Anxiety, on the other hand, is more of a challenge. I haven't found many bonuses with having anxiety so I've learned simple techniques to fight it. Focusing on your breathing is a real simple one. Learning to not overanalyze certain things lessens my anxiety. Learning acceptance has lessened my anxiety.

Recovery is a learning process. We learn about ourselves. Some of the things we learn about ourselves scares the crap out of us, then we learn how to deal with it. Some of the things we learn about ourselves are great, but we tend to minimize those........bad, bad, bad!!! Like my signature says, Our Character Defects Do NOT Define Who We Are. For too long, I let my character defects define who I was. How crazy is that......my character defects make up about 5% of who I am and I was letting them define 99% of who I was. I don't do that anymore.

This stuff didn't happen for me overnight, my recovery has been a long path, but I wouldn't trade it for anything in the world!!!!!!!!!!!!!!!!!!!!!!!!!!!!

Lastly, remember to Be Kind To Yourself.

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PostPosted: Mon Nov 21, 2011 3:49 am 
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Hey Wu-shankster -

My fellow Seattle dweller! You must know you're not alone because pretty much everyone in this rainy ass city has some kind of mental disorder :lol: Sometimes I feel like they should just add Prozac to the water supply every November.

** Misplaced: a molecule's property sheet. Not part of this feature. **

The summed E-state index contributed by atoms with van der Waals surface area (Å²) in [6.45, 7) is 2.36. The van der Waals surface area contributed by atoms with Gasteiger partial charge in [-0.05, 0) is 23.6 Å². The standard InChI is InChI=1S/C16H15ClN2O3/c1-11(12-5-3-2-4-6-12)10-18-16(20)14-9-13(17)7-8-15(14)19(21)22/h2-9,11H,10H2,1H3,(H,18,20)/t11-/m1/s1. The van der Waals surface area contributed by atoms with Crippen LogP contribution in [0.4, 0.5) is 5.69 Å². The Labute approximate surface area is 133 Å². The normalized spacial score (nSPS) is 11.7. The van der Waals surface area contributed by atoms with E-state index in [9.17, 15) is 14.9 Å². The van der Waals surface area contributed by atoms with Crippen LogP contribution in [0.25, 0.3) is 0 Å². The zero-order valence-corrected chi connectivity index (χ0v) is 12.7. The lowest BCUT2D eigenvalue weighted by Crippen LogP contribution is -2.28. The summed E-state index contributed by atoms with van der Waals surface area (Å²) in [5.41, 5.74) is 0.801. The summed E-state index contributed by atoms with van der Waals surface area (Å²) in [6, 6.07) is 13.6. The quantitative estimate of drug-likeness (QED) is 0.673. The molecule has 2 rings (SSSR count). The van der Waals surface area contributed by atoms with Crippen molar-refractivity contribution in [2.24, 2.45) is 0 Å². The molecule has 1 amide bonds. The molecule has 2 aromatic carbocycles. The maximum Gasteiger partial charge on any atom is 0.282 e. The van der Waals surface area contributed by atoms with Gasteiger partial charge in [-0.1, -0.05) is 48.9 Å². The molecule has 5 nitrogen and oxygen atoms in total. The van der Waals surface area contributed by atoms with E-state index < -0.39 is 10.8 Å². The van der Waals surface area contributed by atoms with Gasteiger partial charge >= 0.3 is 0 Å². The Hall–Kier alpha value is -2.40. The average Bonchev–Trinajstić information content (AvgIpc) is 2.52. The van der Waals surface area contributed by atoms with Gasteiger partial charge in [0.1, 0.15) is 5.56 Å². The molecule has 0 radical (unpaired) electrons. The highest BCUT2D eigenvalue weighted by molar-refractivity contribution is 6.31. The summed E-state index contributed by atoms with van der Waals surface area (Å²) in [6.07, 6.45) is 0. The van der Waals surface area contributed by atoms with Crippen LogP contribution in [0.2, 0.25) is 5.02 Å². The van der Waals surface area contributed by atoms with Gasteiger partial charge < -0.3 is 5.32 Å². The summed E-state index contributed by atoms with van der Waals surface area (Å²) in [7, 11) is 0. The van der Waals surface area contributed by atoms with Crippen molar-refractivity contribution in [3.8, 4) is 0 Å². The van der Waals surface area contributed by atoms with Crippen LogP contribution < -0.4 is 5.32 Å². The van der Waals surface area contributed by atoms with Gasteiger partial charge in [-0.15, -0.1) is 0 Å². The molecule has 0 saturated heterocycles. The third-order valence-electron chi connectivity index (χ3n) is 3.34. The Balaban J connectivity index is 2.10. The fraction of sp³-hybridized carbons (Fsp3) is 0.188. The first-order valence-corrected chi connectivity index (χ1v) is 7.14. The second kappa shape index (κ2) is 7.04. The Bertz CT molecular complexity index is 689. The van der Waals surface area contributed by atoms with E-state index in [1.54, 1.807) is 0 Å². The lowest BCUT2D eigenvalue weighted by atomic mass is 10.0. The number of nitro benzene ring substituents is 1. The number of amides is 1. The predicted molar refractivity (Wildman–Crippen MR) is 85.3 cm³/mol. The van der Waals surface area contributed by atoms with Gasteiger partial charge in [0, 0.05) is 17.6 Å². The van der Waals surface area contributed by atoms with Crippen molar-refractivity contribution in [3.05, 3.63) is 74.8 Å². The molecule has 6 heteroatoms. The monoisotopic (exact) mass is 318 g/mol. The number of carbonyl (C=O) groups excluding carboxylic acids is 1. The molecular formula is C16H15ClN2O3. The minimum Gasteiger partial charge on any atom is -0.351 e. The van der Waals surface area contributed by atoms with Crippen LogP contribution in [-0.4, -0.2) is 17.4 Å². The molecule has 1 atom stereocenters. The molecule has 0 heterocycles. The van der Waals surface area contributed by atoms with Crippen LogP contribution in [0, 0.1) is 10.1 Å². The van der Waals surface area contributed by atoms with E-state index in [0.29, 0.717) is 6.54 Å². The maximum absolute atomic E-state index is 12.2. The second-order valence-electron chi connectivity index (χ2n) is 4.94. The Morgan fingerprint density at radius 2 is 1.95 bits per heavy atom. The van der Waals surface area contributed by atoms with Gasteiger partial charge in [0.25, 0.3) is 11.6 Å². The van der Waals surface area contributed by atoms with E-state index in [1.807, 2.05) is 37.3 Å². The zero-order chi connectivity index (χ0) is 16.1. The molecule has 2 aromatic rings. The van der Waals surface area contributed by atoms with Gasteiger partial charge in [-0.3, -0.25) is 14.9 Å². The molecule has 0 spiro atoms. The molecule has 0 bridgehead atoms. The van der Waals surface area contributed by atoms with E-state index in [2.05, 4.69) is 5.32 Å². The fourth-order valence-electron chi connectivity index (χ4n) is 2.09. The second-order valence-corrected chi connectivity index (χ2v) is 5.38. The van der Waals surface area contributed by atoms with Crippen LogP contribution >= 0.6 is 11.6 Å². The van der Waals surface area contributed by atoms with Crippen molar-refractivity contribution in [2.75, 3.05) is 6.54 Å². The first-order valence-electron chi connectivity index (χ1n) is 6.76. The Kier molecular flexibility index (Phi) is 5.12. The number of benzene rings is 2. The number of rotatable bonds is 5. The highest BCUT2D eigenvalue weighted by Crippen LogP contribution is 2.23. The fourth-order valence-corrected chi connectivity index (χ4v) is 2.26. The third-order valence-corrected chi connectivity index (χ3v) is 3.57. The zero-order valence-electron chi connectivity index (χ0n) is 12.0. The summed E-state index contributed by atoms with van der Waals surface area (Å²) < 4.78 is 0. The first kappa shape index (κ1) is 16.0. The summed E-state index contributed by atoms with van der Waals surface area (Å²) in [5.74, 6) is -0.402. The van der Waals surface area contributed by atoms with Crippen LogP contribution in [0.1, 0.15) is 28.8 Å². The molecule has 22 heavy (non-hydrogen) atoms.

All kidding aside, you've gotten some good advice from my protege Romeo and from Sweet16. I agree with both of them completely. Also, co-occurring disorders are pretty common amongst people with addictions. I myself have depression and anxiety issues that predate my addiction issues.

Ideally, I think that the most successful Suboxone tapers (and continuing recovery) happen when we're tapering because we are moving toward something, rather than away from something. What I mean by that is that you've worked hard on your recovery, learned what triggers your drug use and developed ways of dealing with those triggers, made new friends, got new and healthy interests and hobbies, have a good job or gone back to school, developed a support network, started taking good care of your physical and mental health and learned how to deal with the emotions and stress that just come from living life. Then your desire to taper and try recovery without medication arises naturally out of that process as a kind of "next step" on the journey.